North East India is perhaps the most avoided part of India when it comes to tourism. Due to the political instability and local conflict not many tourists venture here. Therefore, these sister states, as they are called, largely remain untouched. Rich in culture and diversity, with a number of tribes that descend from various racial backgrounds, starting from Mongolia to Colombia. The people of the North East even look drastically different than the normal Indian, with petite features. This is why they are prone to discrimination in India and most tribes are fighting for their own states. There are quite a few times, when there is armed conflict in these parts and we were unfortunate to be in the middle of one. But, instances of violence aside, on a day to day interaction the people here are extensively welcoming and warm. As for the dangers of travelling, the exotic sights of the snow capped Himalayas, the Buddhist monasteries and the flora and fauna here, with some great species like the one horned Rhino, will all make the dangers worth it.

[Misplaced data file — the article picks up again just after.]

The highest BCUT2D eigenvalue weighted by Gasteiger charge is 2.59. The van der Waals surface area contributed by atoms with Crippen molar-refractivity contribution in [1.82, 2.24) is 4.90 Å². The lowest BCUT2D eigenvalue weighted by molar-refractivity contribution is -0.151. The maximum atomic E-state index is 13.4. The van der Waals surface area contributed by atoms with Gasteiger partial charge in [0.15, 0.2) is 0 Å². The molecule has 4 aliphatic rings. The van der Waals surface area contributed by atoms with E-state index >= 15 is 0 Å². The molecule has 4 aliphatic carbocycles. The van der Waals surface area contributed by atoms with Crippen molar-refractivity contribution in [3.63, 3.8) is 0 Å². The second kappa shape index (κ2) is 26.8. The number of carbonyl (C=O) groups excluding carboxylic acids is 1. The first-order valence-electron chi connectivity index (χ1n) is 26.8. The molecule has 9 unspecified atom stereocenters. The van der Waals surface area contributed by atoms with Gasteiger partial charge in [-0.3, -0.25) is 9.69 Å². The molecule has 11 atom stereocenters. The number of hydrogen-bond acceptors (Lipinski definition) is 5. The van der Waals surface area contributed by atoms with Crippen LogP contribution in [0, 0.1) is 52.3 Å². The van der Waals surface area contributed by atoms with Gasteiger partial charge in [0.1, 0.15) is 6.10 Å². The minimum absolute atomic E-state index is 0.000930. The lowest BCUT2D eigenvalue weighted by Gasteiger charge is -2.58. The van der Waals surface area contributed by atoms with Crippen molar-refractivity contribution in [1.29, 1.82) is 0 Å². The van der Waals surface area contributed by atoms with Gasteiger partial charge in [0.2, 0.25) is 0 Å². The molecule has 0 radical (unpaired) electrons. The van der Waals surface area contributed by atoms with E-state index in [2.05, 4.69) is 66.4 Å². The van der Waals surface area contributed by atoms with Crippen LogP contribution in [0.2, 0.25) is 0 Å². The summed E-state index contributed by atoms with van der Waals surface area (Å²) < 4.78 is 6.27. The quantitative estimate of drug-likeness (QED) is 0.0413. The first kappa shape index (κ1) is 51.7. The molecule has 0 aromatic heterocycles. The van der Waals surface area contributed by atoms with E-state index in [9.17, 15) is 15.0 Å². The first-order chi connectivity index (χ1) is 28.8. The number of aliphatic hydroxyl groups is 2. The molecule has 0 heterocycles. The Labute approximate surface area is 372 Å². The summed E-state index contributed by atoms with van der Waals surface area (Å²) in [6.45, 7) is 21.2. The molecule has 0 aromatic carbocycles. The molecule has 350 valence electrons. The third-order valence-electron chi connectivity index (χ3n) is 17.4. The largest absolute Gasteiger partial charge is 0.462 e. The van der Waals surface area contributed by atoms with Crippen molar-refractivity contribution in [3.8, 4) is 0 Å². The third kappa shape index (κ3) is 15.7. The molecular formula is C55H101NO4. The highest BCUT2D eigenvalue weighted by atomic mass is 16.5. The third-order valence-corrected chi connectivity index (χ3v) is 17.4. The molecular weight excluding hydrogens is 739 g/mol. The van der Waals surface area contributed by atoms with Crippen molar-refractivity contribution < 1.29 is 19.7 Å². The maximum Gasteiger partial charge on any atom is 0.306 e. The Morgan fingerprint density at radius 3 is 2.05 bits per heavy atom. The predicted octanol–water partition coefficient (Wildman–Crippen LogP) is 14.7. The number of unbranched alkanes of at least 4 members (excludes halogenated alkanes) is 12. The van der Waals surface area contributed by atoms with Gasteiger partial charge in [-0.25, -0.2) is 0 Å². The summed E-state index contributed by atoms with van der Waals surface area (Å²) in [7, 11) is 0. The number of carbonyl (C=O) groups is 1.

Hoping to catch a glimpse into the unknown, we flew up to the rarely visited 7 North Eastern States of India. North of Bangladesh and sandwiched between Myanmar and Bhutan, these often forgotten states are home to many interesting tribes people, forests, tea plantations and wildlife reserves. Needing permits in all but three states and running out of time on our visa, we decided to spend the extra $10 and risk flying into Nagaland without a permit. We have followed the thread of the 'Nagas' (lizard /dragon people) and their symbolism through many continents and cultures and here was our chance to visit their namesake homeland. For centuries, over 20 headhunting Naga tribes fought off any outside intruders, and when things slowed down they fought each other. With inter village wars happening as late as the 1980's it is still common to see skull motifs in art designs. Each ridge top village, sporting a new church that replaces their animist traditions, prominently displays its 'treaty stone' declaring peace agreements between previously warring villages. Nowadays they are content to just cause trouble once in a while in hopes of separating from Mother India. Considering India swooped up all these little states and former kingdoms against their will, from Tripura all the way west to Kashmir, it's not surprising that her children are rebelling to reclaim their independence.